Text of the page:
Slip of paper could hold the key to old mystery
By PETER CATON
WHEN Jaki Ruth decided to do a little volunteer work for the Uki and South Arm Historical Society, she had no idea the experience would open up a mystery dating back almost a century.
Society researcher Mary-Lee Connery discovered an old, folded slip of paper that was a 1950 copy of a marriage certificate bearing the name Cunningham, which had no obvious connection to Uki or the Tweed.
But Jaki, who had recently moved to the area, recognised the names, Norah and Reg Cunningham, who married in Devonport, New Zealand in 1908, as her paternal grandparents.
"My jaw dropped for about three hours," she said. "I'm a Cunningham but we don't have any long-term relationship with this area."
She said Mrs Connery had been given the piece of paper some time ago with other material and was also at a loss as to its relevance to the Tweed.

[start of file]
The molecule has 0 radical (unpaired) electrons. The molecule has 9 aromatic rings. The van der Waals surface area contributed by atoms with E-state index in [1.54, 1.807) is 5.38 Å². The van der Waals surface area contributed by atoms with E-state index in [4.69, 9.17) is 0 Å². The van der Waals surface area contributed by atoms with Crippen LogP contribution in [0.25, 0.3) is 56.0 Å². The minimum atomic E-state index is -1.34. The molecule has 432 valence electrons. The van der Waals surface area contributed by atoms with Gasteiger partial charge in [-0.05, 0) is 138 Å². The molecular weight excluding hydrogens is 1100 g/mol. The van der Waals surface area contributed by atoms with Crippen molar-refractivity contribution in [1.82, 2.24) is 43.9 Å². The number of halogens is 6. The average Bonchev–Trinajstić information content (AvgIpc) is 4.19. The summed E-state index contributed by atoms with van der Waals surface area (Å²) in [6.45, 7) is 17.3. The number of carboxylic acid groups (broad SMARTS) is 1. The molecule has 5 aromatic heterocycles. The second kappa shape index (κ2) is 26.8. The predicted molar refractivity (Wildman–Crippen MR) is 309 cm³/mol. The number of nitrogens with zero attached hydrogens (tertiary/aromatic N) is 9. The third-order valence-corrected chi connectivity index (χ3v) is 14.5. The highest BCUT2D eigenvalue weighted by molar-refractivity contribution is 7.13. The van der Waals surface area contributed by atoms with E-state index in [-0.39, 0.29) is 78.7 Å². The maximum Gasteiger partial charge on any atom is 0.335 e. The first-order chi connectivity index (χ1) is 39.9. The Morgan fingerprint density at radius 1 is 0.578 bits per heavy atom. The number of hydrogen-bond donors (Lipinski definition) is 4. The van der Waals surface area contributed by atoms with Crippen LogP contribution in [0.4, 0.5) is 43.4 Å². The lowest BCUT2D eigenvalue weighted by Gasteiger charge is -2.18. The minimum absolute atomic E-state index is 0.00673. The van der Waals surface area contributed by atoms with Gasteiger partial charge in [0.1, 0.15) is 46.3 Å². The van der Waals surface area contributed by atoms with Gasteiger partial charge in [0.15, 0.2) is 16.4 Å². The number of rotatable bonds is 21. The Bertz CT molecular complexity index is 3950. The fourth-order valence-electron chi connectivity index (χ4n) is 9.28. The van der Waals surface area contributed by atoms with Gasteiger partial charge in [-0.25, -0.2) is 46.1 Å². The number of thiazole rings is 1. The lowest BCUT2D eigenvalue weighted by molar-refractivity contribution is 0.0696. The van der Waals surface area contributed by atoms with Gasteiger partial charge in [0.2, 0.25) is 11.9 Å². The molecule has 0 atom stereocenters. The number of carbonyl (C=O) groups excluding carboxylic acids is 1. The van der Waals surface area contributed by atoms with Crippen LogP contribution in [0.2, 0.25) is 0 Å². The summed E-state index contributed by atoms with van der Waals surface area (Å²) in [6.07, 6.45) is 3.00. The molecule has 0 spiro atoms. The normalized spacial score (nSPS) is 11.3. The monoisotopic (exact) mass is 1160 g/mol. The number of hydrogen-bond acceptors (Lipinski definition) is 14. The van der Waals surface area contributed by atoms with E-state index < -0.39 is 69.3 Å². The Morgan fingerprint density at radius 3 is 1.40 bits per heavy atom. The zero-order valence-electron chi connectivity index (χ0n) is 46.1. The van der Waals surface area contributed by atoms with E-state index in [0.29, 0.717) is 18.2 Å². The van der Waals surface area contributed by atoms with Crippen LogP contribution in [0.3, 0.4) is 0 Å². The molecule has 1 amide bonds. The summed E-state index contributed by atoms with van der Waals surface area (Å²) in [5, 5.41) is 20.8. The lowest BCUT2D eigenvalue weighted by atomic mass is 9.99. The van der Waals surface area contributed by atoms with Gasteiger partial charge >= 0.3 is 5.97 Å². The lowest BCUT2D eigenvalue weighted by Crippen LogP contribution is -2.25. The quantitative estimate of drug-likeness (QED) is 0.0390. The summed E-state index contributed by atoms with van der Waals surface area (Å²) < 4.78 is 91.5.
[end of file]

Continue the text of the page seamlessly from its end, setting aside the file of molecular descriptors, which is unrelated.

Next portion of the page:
Jaki said she had always understood her grandmother had, at the age of about 16, run off with her grandfather. But the certificate showed Norah was 18 when she married and the marriage was witnessed by her parents - possibly indicating Norah and Reg had "come back" to marry.
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The 1950 date on the copy certificate also fitted in with a family story about her grandfather having tossed the family history overboard from a boat on the way to Australia from New Zealand around that time.
But Jaki said her grandparents had always lived in either Sydney or New Zealand and to her knowledge there were no family connections to Uki although some of her parents' brothers and sisters took on names such as Wall, Brooks, Sharman and Weatherall, which had been known around Uki.
Jaki is keen to hear from anyone in the Tweed who knew of Norah and Reg Cunningham in a bid to solve the mystery of how a piece of paper recording possibly the most important event in the lives of her grandparents surfaced in Uki.
She can be contacted on (02) 6679 7183.